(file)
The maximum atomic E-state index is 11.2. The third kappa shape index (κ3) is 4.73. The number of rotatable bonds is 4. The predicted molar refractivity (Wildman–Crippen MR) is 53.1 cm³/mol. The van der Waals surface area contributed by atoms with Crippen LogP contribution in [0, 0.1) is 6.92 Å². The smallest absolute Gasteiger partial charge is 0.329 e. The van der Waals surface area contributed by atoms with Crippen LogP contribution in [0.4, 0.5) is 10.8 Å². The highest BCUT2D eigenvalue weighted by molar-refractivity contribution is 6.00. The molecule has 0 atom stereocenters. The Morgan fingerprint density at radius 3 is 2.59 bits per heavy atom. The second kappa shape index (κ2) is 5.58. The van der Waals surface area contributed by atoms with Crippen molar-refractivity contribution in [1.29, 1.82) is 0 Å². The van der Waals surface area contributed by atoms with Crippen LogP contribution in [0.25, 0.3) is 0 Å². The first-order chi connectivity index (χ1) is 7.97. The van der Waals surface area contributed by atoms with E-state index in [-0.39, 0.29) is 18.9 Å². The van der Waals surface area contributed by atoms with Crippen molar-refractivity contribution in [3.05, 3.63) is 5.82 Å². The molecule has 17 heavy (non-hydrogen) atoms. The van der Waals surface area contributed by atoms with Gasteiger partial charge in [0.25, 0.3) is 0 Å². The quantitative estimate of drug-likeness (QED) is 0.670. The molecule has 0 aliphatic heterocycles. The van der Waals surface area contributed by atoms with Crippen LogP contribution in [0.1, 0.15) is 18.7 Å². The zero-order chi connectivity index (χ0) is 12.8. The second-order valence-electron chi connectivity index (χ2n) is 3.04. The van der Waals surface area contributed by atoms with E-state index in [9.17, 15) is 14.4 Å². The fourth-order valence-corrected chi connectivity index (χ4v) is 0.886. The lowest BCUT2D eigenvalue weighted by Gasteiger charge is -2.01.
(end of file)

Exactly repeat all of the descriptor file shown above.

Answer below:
The maximum atomic E-state index is 11.2. The third kappa shape index (κ3) is 4.73. The number of rotatable bonds is 4. The predicted molar refractivity (Wildman–Crippen MR) is 53.1 cm³/mol. The van der Waals surface area contributed by atoms with Crippen LogP contribution in [0, 0.1) is 6.92 Å². The smallest absolute Gasteiger partial charge is 0.329 e. The van der Waals surface area contributed by atoms with Crippen LogP contribution in [0.4, 0.5) is 10.8 Å². The highest BCUT2D eigenvalue weighted by molar-refractivity contribution is 6.00. The molecule has 0 atom stereocenters. The Morgan fingerprint density at radius 3 is 2.59 bits per heavy atom. The second kappa shape index (κ2) is 5.58. The van der Waals surface area contributed by atoms with Crippen molar-refractivity contribution in [1.29, 1.82) is 0 Å². The van der Waals surface area contributed by atoms with Crippen LogP contribution in [0.25, 0.3) is 0 Å². The first-order chi connectivity index (χ1) is 7.97. The van der Waals surface area contributed by atoms with E-state index in [-0.39, 0.29) is 18.9 Å². The van der Waals surface area contributed by atoms with Crippen molar-refractivity contribution in [3.05, 3.63) is 5.82 Å². The molecule has 17 heavy (non-hydrogen) atoms. The van der Waals surface area contributed by atoms with Gasteiger partial charge in [0.25, 0.3) is 0 Å². The quantitative estimate of drug-likeness (QED) is 0.670. The molecule has 0 aliphatic heterocycles. The van der Waals surface area contributed by atoms with Crippen LogP contribution in [0.1, 0.15) is 18.7 Å². The zero-order chi connectivity index (χ0) is 12.8. The second-order valence-electron chi connectivity index (χ2n) is 3.04. The van der Waals surface area contributed by atoms with E-state index in [9.17, 15) is 14.4 Å². The fourth-order valence-corrected chi connectivity index (χ4v) is 0.886. The lowest BCUT2D eigenvalue weighted by Gasteiger charge is -2.01.